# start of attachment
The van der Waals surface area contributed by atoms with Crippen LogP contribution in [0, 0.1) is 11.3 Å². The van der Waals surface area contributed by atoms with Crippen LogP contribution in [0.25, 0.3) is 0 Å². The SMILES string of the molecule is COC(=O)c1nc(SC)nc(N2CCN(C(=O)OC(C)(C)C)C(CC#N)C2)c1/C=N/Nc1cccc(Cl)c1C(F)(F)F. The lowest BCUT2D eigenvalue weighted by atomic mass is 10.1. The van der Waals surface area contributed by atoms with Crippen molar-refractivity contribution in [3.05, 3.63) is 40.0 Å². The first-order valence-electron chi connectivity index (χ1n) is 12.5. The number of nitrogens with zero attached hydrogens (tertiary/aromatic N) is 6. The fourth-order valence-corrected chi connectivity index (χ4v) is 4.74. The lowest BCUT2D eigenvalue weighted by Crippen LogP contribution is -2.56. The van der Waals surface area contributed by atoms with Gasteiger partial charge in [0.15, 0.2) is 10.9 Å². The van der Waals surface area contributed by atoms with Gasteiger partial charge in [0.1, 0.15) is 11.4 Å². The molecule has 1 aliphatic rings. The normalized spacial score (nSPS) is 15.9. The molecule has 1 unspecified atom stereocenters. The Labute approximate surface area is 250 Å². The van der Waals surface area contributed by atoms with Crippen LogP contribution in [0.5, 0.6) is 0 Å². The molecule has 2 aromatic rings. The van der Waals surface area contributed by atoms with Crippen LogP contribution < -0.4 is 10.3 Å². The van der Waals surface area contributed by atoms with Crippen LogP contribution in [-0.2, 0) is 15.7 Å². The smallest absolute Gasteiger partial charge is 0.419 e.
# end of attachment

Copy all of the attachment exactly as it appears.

The van der Waals surface area contributed by atoms with Crippen LogP contribution in [0, 0.1) is 11.3 Å². The van der Waals surface area contributed by atoms with Crippen LogP contribution in [0.25, 0.3) is 0 Å². The SMILES string of the molecule is COC(=O)c1nc(SC)nc(N2CCN(C(=O)OC(C)(C)C)C(CC#N)C2)c1/C=N/Nc1cccc(Cl)c1C(F)(F)F. The lowest BCUT2D eigenvalue weighted by atomic mass is 10.1. The van der Waals surface area contributed by atoms with Crippen molar-refractivity contribution in [3.05, 3.63) is 40.0 Å². The first-order valence-electron chi connectivity index (χ1n) is 12.5. The number of nitrogens with zero attached hydrogens (tertiary/aromatic N) is 6. The fourth-order valence-corrected chi connectivity index (χ4v) is 4.74. The lowest BCUT2D eigenvalue weighted by Crippen LogP contribution is -2.56. The van der Waals surface area contributed by atoms with Gasteiger partial charge in [0.15, 0.2) is 10.9 Å². The van der Waals surface area contributed by atoms with Gasteiger partial charge in [0.1, 0.15) is 11.4 Å². The molecule has 1 aliphatic rings. The normalized spacial score (nSPS) is 15.9. The molecule has 1 unspecified atom stereocenters. The Labute approximate surface area is 250 Å². The van der Waals surface area contributed by atoms with Crippen LogP contribution in [0.5, 0.6) is 0 Å². The molecule has 2 aromatic rings. The van der Waals surface area contributed by atoms with Crippen LogP contribution < -0.4 is 10.3 Å². The van der Waals surface area contributed by atoms with Crippen LogP contribution in [-0.2, 0) is 15.7 Å². The smallest absolute Gasteiger partial charge is 0.419 e.